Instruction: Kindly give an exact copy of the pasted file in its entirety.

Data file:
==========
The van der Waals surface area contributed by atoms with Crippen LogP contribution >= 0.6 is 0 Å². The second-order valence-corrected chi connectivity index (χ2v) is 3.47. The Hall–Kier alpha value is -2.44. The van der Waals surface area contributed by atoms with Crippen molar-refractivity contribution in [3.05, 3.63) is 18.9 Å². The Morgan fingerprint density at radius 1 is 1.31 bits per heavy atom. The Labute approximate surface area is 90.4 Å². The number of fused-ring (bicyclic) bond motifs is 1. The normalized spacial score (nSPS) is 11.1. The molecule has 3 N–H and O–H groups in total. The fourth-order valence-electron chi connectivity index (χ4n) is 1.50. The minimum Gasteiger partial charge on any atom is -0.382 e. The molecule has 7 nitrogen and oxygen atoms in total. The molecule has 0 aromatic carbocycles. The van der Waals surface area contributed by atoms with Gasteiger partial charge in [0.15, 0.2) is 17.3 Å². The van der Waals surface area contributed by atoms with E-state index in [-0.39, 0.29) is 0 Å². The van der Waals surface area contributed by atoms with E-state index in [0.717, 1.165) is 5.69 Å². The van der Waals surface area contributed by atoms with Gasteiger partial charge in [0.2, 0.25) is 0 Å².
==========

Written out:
The van der Waals surface area contributed by atoms with Crippen LogP contribution >= 0.6 is 0 Å². The second-order valence-corrected chi connectivity index (χ2v) is 3.47. The Hall–Kier alpha value is -2.44. The van der Waals surface area contributed by atoms with Crippen molar-refractivity contribution in [3.05, 3.63) is 18.9 Å². The Morgan fingerprint density at radius 1 is 1.31 bits per heavy atom. The Labute approximate surface area is 90.4 Å². The number of fused-ring (bicyclic) bond motifs is 1. The normalized spacial score (nSPS) is 11.1. The molecule has 3 N–H and O–H groups in total. The fourth-order valence-electron chi connectivity index (χ4n) is 1.50. The minimum Gasteiger partial charge on any atom is -0.382 e. The molecule has 7 nitrogen and oxygen atoms in total. The molecule has 0 aromatic carbocycles. The van der Waals surface area contributed by atoms with Gasteiger partial charge in [0.15, 0.2) is 17.3 Å². The van der Waals surface area contributed by atoms with E-state index in [-0.39, 0.29) is 0 Å². The van der Waals surface area contributed by atoms with E-state index in [0.717, 1.165) is 5.69 Å². The van der Waals surface area contributed by atoms with Gasteiger partial charge in [0.2, 0.25) is 0 Å².